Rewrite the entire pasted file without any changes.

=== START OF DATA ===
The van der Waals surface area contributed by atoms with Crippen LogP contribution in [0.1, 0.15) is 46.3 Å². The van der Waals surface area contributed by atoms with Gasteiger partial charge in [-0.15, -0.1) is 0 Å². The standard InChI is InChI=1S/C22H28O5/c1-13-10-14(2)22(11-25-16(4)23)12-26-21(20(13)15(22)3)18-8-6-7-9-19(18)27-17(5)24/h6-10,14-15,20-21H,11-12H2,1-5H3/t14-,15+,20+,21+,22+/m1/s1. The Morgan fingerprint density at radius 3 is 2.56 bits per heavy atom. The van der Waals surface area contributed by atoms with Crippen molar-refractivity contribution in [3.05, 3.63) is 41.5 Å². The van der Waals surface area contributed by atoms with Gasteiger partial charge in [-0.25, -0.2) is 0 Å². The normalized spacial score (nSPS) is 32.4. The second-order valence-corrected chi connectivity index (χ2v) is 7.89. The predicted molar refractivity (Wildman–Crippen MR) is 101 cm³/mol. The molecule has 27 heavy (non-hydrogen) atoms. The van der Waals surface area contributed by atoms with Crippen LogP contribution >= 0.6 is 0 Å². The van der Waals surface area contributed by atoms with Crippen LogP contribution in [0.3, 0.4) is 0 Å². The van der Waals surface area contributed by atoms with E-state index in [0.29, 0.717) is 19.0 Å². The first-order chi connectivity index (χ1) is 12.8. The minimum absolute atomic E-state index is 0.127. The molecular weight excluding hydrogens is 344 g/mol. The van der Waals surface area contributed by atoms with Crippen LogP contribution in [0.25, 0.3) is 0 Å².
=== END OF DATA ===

The van der Waals surface area contributed by atoms with Crippen LogP contribution in [0.1, 0.15) is 46.3 Å². The van der Waals surface area contributed by atoms with Gasteiger partial charge in [-0.15, -0.1) is 0 Å². The standard InChI is InChI=1S/C22H28O5/c1-13-10-14(2)22(11-25-16(4)23)12-26-21(20(13)15(22)3)18-8-6-7-9-19(18)27-17(5)24/h6-10,14-15,20-21H,11-12H2,1-5H3/t14-,15+,20+,21+,22+/m1/s1. The Morgan fingerprint density at radius 3 is 2.56 bits per heavy atom. The van der Waals surface area contributed by atoms with Crippen molar-refractivity contribution in [3.05, 3.63) is 41.5 Å². The van der Waals surface area contributed by atoms with Gasteiger partial charge in [-0.25, -0.2) is 0 Å². The normalized spacial score (nSPS) is 32.4. The second-order valence-corrected chi connectivity index (χ2v) is 7.89. The predicted molar refractivity (Wildman–Crippen MR) is 101 cm³/mol. The molecule has 27 heavy (non-hydrogen) atoms. The van der Waals surface area contributed by atoms with Crippen LogP contribution >= 0.6 is 0 Å². The van der Waals surface area contributed by atoms with Crippen LogP contribution in [0.3, 0.4) is 0 Å². The van der Waals surface area contributed by atoms with E-state index in [0.29, 0.717) is 19.0 Å². The first-order chi connectivity index (χ1) is 12.8. The minimum absolute atomic E-state index is 0.127. The molecular weight excluding hydrogens is 344 g/mol. The van der Waals surface area contributed by atoms with Crippen LogP contribution in [0.25, 0.3) is 0 Å².